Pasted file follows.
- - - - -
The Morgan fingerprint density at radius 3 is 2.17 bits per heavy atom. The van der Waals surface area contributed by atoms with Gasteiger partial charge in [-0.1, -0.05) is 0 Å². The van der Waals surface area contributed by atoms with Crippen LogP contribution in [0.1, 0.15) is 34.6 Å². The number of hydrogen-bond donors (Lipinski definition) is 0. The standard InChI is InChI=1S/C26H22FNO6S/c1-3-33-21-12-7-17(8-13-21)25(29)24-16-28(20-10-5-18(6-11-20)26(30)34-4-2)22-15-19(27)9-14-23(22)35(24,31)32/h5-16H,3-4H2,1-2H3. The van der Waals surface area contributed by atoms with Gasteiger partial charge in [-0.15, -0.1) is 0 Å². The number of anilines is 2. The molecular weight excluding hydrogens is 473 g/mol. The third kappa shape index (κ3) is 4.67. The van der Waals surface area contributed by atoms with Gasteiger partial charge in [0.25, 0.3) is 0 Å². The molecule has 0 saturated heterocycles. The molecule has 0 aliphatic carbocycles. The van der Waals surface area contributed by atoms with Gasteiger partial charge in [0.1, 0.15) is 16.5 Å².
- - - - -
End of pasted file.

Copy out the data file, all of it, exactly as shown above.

The Morgan fingerprint density at radius 3 is 2.17 bits per heavy atom. The van der Waals surface area contributed by atoms with Gasteiger partial charge in [-0.1, -0.05) is 0 Å². The van der Waals surface area contributed by atoms with Crippen LogP contribution in [0.1, 0.15) is 34.6 Å². The number of hydrogen-bond donors (Lipinski definition) is 0. The standard InChI is InChI=1S/C26H22FNO6S/c1-3-33-21-12-7-17(8-13-21)25(29)24-16-28(20-10-5-18(6-11-20)26(30)34-4-2)22-15-19(27)9-14-23(22)35(24,31)32/h5-16H,3-4H2,1-2H3. The van der Waals surface area contributed by atoms with Gasteiger partial charge in [-0.15, -0.1) is 0 Å². The number of anilines is 2. The molecular weight excluding hydrogens is 473 g/mol. The third kappa shape index (κ3) is 4.67. The van der Waals surface area contributed by atoms with Gasteiger partial charge in [0.25, 0.3) is 0 Å². The molecule has 0 saturated heterocycles. The molecule has 0 aliphatic carbocycles. The van der Waals surface area contributed by atoms with Gasteiger partial charge in [0.1, 0.15) is 16.5 Å².